Saturday, March 28, 2015

Aerial View and Expansion Progress: March 28, 2015

It's been nearly 5 months since the last aerial view update so it must be high time for another one! As of today, all of the basic benchwork for new sections of the layout have been completed and I'm ready to start laying down some 1/2" plywood sub-roadbed. Here's the before and after aerial views:

Almost 5 months ago, November 8, 2014: A new plan had just been decided on and the layout moved out from the wall. The change of plan necessitated dismantling of the previously built Calico benchwork.

Today, March 28, 2015: The layout has now grown too large to capture in one overhead photo. 1"x4" pine box-girder benchwork is now in place for three new sections of the layout. Note how the layout base drops down in stair-step fashion to accommodate deep canyons in the Hanging Rock and Coyote Canyon sections. The floor of Coyote Canyon will be 24" or 96 scale feet below track level.


The individual layout sections are joined together with 1/4" bolts and thumb-screws, allowing them to be separated should a move ever prove necessary. The lowered sections of Hanging Rock and Coyote Canyon are supported by sturdy metal shop shelves that also provide handy storage below the layout. The San Lorenzo section creates a literal bridge between the Thunder Mesa "island" and the new parts of the layout, allowing for maintenance access via a duck-under. Next steps include sheathing the walls with 1/8" Masonite for the backdrop, building risers and sub-roadbed, and creating the sturdy shelf structure to support the portable Calico On18 layout on the Coyote Canyon section.

The current plan for Thunder Mesa shows the new shape of the layout and illustrates the labeled areas in the photos above.


It's great to be moving ahead with the expansion and I'm really looking forward to seeing these new sections of the layout take shape. Right now trains can only shunt back and forth between Thunder Mesa and Rainbow Caverns so I'm determined to get some more track laid soon. The San Lorenzo section will probably be tackled first, along with the turntable and engine service area. Lots to do! Thanks for checking in. Adios for now, amigos!

Friday, March 20, 2015

Building a Portable Backdrop

This new 3' x 6' portable backdrop will provide improved viewing and photo opportunities on the layout, especially for scenes where no permanent backdrop is possible.


Eventually, the TMMC will be surrounded on three sides by a painted backdrop that will extend the illusion of Thunder Mesa country far beyond the actual boundaries of the layout. Unfortunately, even then, there will still be some viewing angles where no permanent backdrop is possible due to the layout sharing space with my studio and workshop. My solution was to create a portable, "roll-away" backdrop that can moved into position for operations or photos, and then shoved back into the layout aisle when not in use. Here's how it went together.

The portable backdrop is basically a 3' x 6' sheet of 1/8" thick Masonite on an easel-like frame of 1x2s. Angled braces provide strength and stability, and swiveling castors screwed to the 36" long 1x3 feet make it easy to roll around the layout. The lumber is primed MDF trim board and it's held together with 1 1/4" drywall screws. Loctite Powergrab construcion adhesive was applied to the frame uprights and the Masonite panel clamped in place  to dry overnight.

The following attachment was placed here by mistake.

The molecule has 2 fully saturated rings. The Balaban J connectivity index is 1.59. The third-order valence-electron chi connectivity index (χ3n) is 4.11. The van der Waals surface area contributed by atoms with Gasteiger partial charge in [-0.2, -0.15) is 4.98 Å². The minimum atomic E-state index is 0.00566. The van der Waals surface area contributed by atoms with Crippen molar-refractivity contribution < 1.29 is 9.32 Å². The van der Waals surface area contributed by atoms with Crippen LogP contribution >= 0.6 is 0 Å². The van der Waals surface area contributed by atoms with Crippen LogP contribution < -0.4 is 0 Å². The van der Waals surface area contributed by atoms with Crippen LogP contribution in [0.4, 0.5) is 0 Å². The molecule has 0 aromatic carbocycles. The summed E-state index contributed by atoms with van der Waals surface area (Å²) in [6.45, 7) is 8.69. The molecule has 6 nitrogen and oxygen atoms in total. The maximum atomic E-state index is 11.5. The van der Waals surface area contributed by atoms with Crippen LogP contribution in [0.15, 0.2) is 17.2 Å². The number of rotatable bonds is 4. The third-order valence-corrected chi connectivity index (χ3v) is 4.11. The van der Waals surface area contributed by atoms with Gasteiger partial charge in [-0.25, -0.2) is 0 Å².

One of four swiveling castors that make it easy to move the backdrop. The three foot length of the feet is just right for fitting down the layout aisles. One of these days I'll get around to painting the frame flat black.

For the base sky color, I chose Behr "Bliss Blue" interior flat latex paint. It provides a nice contrast with my red rock scenery and I will use it for all of the backdrop painting on the layout. The paint was applied with a roller, taking care to get the surface as smooth as possible.

I painted the clouds using artists acrylics, primarily Titanium White and Paynes Grey. The paint was applied with a semi-stiff filbert brush in a dabbing motion to create the cloud shapes. In some areas, I scrubbed most of the paint off of the brush and used a swirling motion to dry-brush transparent wisps of cloud. The Paynes Grey was used sparingly, just a few drops mixed with white to create shadows and contours.

With clouds painted, I went back and sketched in the basic landforms of a canyon country scene. I admit the scene is entirely invented and I was going for something like a cross between Grand Canyon, Moab, and Sedona. I paid special attention to where the horizon line would be and just how much of the painted scenery would be visible from different angles on the layout. In all, the canyon scene only covers about the bottom 8 inches of the backdrop.

Next, I blocked in the canyons and mesas with acrylics. It's a really good idea to mix up some large quantities of your basic colors in air tight containers ahead of time. My basic colors where a medium raw sienna shade for the rocks, a darker shadow color, and a medium and darker blue-green for the mesa tops. I used the same basic colors that I use for painting rock scenery on the layout, but added some of the blue sky color to grey them down a bit and to give the illusion of distance. The further away an object was, the more of the sky color that was mixed in. This is a simple way to create the illusion of distance and to keep the colors in harmony.

And here is the completed backdrop after a couple days of painting. My goal was to match the character of Thunder Mesa's scenery as close as possible without going overboard on the detail. 

With the portable backdrop finished, now it's time to have some fun. With the backdrop moved into position to block my workbench, here's a view of Ambush Rock that was never possible before (at least not without Photoshop).

Wheeled around to the other end of the layout, here it is backing up the depot scene.

Here you can really see the difference a backdrop makes! The bottom image is from almost the exact same angle but the cluttered studio in the background completely destroys the illusion.